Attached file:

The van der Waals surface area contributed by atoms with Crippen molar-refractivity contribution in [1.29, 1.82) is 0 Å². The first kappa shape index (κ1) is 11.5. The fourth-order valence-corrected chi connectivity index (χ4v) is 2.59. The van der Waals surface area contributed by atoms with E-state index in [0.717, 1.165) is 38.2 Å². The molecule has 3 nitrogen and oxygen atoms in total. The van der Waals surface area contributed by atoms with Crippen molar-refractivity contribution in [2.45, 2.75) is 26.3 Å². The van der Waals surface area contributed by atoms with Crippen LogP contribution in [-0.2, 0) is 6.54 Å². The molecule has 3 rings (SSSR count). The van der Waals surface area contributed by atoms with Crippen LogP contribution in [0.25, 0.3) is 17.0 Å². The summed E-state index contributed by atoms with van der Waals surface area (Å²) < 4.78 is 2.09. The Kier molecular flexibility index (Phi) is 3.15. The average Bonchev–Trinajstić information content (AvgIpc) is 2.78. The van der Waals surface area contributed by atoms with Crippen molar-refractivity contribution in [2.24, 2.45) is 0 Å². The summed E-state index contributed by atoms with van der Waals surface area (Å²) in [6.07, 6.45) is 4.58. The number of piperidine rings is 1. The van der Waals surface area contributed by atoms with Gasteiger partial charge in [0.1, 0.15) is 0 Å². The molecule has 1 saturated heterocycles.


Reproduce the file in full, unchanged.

The van der Waals surface area contributed by atoms with Crippen molar-refractivity contribution in [1.29, 1.82) is 0 Å². The first kappa shape index (κ1) is 11.5. The fourth-order valence-corrected chi connectivity index (χ4v) is 2.59. The van der Waals surface area contributed by atoms with E-state index in [0.717, 1.165) is 38.2 Å². The molecule has 3 nitrogen and oxygen atoms in total. The van der Waals surface area contributed by atoms with Crippen molar-refractivity contribution in [2.45, 2.75) is 26.3 Å². The van der Waals surface area contributed by atoms with Crippen LogP contribution in [-0.2, 0) is 6.54 Å². The molecule has 3 rings (SSSR count). The van der Waals surface area contributed by atoms with Crippen LogP contribution in [0.25, 0.3) is 17.0 Å². The summed E-state index contributed by atoms with van der Waals surface area (Å²) < 4.78 is 2.09. The Kier molecular flexibility index (Phi) is 3.15. The average Bonchev–Trinajstić information content (AvgIpc) is 2.78. The van der Waals surface area contributed by atoms with Crippen molar-refractivity contribution in [2.24, 2.45) is 0 Å². The summed E-state index contributed by atoms with van der Waals surface area (Å²) in [6.07, 6.45) is 4.58. The number of piperidine rings is 1. The van der Waals surface area contributed by atoms with Gasteiger partial charge in [0.1, 0.15) is 0 Å². The molecule has 1 saturated heterocycles.